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Hyattsville Life & Times | February 2012



Ash Wednesday: A feast, followed by a fast by Hugh Turley

One day this month, chances are you will see a few people with black smudges on their foreheads. You won’t have to check the calendar to know it is Ash Wednesday. In recent times, this Christian holiday has been eclipsed in many quarters by the day that precedes it, Shrove Tuesday – better known as Mardi Gras (French for Fat Tuesday). Unlike, say, Christmas, Ash Wednesday is a moveable feast that varies each year in relation to Easter Sunday. This year it falls on February 22, but it can occur as early as Febru-

ary 4 or as late as March 10. It is always 40 days before Easter (not counting Sundays), which occurs on the first Sunday after the first full moon on or after the vernal equinox. Fortunately, that’s not a formula one has to remember, as secular calendars and appointment books frequently note the date along with other holidays. Ash Wednesday marks the beginning of Lent, a time of prayer, fasting and repentance to prepare for the commemoration of Christ’s resurrection. Among some Christians, Ash Wednesday is so popular even many nonCatholics go to church to receive

ashes. (Since ashes are a sacramental, not a sacrament, in the Catholic Church, anyone who wishes to may receive them.) Typically, ashes used to mark a cross on the foreheads of the faithful are from burned palms from the previous year’s Palm Sunday. Water or olive oil may be mixed with the ashes to help them adhere to the forehead. The priest may say, “Remember that you are dust and to dust you shall return,” or “Repent, and believe in the Gospel.” During Mass on that day, one reading gives the blueprint for Lent in a nutshell, as Jesus tells his disciples to pray, give alms

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and fast privately and not publicly for all to see. “When you fast, do not look gloomy like the hypocrites. They neglect their appearance, so that they may appear to others to be fasting. Amen, I say to you, they have received their reward. But when you fast, anoint your head and wash your face, so that you may not appear to be fasting, except to your Father who is hidden. And your Father who sees what is hidden will reward you.” (Matthew 6:16-18) Fasting during Lent is a reminder for man to turn away from desires of the flesh and contemplate higher things.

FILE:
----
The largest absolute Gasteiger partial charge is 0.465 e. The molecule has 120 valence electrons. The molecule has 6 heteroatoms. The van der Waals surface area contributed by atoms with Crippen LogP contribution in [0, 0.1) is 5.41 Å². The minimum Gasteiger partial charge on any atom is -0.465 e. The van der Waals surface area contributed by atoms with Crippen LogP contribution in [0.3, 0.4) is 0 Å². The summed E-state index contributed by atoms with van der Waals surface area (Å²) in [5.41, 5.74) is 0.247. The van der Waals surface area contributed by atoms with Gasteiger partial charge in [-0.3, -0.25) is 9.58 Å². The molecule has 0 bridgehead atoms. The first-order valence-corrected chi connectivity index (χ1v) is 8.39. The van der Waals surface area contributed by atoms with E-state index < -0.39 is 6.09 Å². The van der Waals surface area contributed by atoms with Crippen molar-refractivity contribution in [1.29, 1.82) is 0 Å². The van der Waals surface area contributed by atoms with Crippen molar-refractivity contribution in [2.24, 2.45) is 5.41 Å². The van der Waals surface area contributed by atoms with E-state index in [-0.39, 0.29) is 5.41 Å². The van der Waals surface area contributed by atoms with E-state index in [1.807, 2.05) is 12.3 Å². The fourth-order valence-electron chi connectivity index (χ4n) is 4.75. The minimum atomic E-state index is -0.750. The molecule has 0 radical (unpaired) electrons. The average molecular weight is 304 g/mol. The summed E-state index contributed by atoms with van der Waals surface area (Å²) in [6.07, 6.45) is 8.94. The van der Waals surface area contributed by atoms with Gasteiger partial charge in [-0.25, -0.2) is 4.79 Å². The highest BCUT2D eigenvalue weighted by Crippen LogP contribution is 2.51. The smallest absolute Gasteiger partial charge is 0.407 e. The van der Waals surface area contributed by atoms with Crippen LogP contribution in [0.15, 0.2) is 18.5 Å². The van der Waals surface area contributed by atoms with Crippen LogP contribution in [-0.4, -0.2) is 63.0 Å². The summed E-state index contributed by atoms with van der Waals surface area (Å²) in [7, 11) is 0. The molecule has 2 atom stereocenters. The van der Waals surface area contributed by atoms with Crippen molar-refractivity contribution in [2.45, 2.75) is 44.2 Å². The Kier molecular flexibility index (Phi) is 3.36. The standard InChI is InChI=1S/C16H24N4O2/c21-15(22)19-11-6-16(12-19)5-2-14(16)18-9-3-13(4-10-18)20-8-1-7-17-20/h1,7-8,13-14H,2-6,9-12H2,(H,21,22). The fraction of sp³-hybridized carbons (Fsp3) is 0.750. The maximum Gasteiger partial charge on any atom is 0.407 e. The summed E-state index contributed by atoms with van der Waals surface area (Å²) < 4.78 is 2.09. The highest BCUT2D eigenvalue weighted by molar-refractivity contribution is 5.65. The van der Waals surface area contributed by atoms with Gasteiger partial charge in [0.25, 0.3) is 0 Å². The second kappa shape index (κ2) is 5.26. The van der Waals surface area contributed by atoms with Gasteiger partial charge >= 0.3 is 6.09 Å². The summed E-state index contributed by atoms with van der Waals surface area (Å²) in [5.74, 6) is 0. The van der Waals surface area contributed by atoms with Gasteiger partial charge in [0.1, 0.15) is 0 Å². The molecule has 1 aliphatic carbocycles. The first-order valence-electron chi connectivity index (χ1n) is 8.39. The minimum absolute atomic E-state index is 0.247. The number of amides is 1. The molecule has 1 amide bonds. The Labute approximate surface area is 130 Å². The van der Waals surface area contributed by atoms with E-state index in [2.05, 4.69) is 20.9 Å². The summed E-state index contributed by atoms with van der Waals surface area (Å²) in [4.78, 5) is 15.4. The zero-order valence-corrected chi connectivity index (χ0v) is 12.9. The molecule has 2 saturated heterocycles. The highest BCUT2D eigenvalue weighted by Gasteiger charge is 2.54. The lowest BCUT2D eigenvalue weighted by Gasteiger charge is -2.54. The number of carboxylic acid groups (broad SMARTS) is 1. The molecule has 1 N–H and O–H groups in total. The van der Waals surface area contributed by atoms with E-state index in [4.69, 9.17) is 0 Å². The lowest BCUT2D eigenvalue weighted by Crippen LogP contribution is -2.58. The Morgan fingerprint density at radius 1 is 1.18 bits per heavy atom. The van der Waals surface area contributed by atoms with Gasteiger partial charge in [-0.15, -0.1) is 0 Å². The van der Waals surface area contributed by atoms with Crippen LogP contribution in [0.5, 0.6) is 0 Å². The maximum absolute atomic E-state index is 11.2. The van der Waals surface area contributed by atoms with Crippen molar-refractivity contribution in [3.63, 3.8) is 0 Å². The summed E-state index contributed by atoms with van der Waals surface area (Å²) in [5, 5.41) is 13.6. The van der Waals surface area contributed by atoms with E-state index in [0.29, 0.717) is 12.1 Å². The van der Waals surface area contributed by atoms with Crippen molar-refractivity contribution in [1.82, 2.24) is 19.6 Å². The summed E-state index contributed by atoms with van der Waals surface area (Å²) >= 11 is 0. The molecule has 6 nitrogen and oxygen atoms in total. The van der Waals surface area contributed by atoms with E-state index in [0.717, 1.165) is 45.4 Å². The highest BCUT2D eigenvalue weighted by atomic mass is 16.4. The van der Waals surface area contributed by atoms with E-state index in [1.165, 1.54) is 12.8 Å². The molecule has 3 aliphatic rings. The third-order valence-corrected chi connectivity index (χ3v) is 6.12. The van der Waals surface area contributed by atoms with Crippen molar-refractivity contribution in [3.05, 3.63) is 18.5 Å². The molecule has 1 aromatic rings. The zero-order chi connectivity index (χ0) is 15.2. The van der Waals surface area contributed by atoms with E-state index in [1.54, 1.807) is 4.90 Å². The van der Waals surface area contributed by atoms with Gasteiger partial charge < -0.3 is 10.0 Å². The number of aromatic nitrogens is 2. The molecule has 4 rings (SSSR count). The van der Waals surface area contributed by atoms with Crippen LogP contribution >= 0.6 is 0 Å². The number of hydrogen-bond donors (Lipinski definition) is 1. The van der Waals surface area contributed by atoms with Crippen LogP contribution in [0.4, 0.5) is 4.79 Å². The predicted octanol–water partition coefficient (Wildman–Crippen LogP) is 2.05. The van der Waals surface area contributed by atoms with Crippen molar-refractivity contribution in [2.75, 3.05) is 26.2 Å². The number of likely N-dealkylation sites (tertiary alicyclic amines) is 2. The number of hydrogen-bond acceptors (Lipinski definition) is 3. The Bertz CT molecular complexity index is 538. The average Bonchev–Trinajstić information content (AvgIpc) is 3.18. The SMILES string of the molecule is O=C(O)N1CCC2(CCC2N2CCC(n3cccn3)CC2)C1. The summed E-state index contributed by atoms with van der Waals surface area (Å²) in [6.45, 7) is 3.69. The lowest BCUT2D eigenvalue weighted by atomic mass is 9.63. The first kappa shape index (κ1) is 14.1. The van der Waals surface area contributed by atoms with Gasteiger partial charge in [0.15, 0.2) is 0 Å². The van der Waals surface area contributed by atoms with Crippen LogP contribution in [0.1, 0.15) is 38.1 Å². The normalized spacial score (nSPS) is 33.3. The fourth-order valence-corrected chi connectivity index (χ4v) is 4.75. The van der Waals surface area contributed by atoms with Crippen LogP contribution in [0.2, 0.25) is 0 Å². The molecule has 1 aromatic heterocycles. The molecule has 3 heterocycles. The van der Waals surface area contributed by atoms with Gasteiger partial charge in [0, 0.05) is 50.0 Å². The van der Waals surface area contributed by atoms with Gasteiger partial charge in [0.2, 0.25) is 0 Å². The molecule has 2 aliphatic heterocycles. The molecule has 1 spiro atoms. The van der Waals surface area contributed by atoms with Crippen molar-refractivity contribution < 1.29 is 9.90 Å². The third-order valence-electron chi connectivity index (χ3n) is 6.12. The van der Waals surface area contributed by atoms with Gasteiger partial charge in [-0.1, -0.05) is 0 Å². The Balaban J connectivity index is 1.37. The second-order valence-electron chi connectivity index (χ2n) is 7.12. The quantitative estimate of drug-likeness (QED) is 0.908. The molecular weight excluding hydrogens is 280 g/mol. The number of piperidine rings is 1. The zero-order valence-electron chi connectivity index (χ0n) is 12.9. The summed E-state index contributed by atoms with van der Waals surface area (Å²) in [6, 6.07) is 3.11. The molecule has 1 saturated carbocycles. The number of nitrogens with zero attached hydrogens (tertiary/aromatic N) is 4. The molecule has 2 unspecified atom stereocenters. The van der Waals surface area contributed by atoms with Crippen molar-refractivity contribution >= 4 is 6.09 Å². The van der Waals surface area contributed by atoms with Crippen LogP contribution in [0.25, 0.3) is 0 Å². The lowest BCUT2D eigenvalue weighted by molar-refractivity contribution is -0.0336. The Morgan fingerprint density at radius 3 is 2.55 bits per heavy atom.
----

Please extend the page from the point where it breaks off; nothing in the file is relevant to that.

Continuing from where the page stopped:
Catholics between the ages of 18 and 60 must abstain from meat on Ash Wednesday and Good Friday, and do a modified fast by eating only one complete meal and two smaller meals. Many choose to make other sacrifices for the duration. Fasting also can serve as penance for sin. The origin of ashes as a form of penitence is found in the Hebrew Scriptures, as when the prophet Daniel said, “I turned my face to the Lord God begging for time to pray and to plead, with fasting, sackcloth and ashes.” And in the book of Jonah the king in Nineveh “put on sackcloth and sat down in ashes.”

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continued from page 1

sented Ward 1 at the time and met with neighbors there. He became so frustrated with the lack of attention to the problem that he hired a lawyer to contact the city’s insurance company about it. “I couldn’t understand why [Public Works Director Dan Jones] didn’t call the contractor back to fix it,” said Dudrow. Since then, residents have given tours of problem areas to all four of Jones’ successors, as well as to County Councilmember Will Campos and City Councilmember Candace Hollingsworth. Robert Duncan, who lives on Buchanan Street, recalls former DPW

Page 11

director Lee Henry coming to Banner Street and showing residents there “a set of blueprints that laid out the plans for putting in [two] new street drains. … He also discussed city plans to cut down all the trees that were in the way of road improvements.” Several trees were indeed removed after that. But, Duncan said, it took “about five years before any other street work was ever done.” Another longstanding drainage problem is at the end of Crittenden Street, where a trail leads to Magruder Park. In the best of times, it’s a silt crater. But rains form a pond there that can be hard to ford for pedestrians headed for Trumbule Trail or the soccer fields. McTague said the current pro-

posal from BAI, the contractor, calls for installing a rain garden at the trailhead. She has since asked for additional revisions from BAI based on input gathered from the public meeting. “The next step is to take it before the council to seek funding for the design work,” she said. More recently, drainage on neighboring blocks has been improved somewhat with the installation of two storm drains and riprap, a sloping layer of